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Oil prices rise on supply concerns

June 05, 2007

LONDON, June 4: Oil prices advanced on Monday on worries about tight US gasoline supplies, which remain below their average levels for this time of year, traders said. Gasoline or petrol has entered its peak demand period as the US driving season hits top gear, with millions of Americans due to take to the nation's highways en route to summer holiday hot spots.

In electronic deals on Monday, Brent North Sea crude for July delivery won 91 cents to $69.98 per barrel, after earlier touching as high as $70.15.New York's main oil futures contract, light sweet crude for delivery in July, gained 69 cents to $65.77 per barrel in floor trading.

“We look for the gasoline market to continue to occupy centre stage this week,” said James Ritterbusch, president of Ritterbusch and Associates.

“Although gasoline supplies have increased five million barrels during the past month, the shortfall against normal supply levels for this time of year has failed to contract,” he added.

The US Department of Energy had revealed last week that American gasoline stocks rose by 1.3 million to 198 million barrels in the week ending May 25, which tallied with analysts' forecasts.

However, below-average stock levels of gasoline have bolstered retail gasoline prices across the US.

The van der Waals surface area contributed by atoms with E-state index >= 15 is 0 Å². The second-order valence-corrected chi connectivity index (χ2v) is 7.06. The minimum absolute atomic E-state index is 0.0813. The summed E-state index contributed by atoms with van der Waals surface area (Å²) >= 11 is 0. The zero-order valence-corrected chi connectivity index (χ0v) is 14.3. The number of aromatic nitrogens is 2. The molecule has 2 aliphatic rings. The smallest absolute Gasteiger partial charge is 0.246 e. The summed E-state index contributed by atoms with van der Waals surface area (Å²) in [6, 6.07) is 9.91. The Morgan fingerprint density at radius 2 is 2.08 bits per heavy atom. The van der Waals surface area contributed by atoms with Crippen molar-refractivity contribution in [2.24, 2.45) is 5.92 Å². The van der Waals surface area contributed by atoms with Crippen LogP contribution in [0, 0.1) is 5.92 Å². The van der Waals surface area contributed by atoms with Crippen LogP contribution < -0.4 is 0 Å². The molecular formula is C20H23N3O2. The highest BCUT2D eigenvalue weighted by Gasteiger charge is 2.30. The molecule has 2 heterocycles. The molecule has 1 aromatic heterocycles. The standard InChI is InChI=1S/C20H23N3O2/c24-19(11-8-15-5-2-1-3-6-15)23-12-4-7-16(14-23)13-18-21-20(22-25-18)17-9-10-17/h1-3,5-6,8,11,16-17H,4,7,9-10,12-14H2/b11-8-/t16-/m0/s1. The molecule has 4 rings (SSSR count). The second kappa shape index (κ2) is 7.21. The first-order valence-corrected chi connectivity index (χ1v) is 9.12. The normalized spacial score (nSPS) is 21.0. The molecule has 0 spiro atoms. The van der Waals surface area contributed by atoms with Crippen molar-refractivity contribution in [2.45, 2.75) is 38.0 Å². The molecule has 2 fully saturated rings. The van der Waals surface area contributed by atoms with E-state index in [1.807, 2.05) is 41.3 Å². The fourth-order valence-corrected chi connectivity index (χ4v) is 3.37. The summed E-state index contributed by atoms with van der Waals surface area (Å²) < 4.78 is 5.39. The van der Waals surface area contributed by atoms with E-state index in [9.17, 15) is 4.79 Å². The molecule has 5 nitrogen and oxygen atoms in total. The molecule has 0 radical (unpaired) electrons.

Elsewhere, traders eyed key crude producer Nigeria, where volatile geopolitical tensions are also keeping prices underpinned.

Oil prices paused earlier on Monday after Royal Dutch Shell said it had resumed full output at a Nigerian facility that had been hit by unrest.

News of a reopened gasoline pipeline in the United States had also eased market fears over a possible supply crunch.

On Friday, crude futures spiked by more than a dollar as concerns mounted about Nigerian supplies amid reports that fresh unrest had forced Anglo-Dutch group Shell to suspend some of its oil exports.

“Royal Dutch Shell announced (on Monday) that it has resumed normal crude production at its 150,000 barrel per day Bomu pipeline hub in Nigeria, after the closure due to civil protests last week,” said Sucden analyst Michael Davies.

“This news followed an announcement from US Colonial Pipeline who restarted a gasoline line from Atlanta to North Carolina, after being shut on last Tuesday because of a leak.” Unrest in Nigeria, including a string of kidnappings of foreigners and pipeline attacks, has reduced the country's oil output about 25 per cent over the past year.—AFP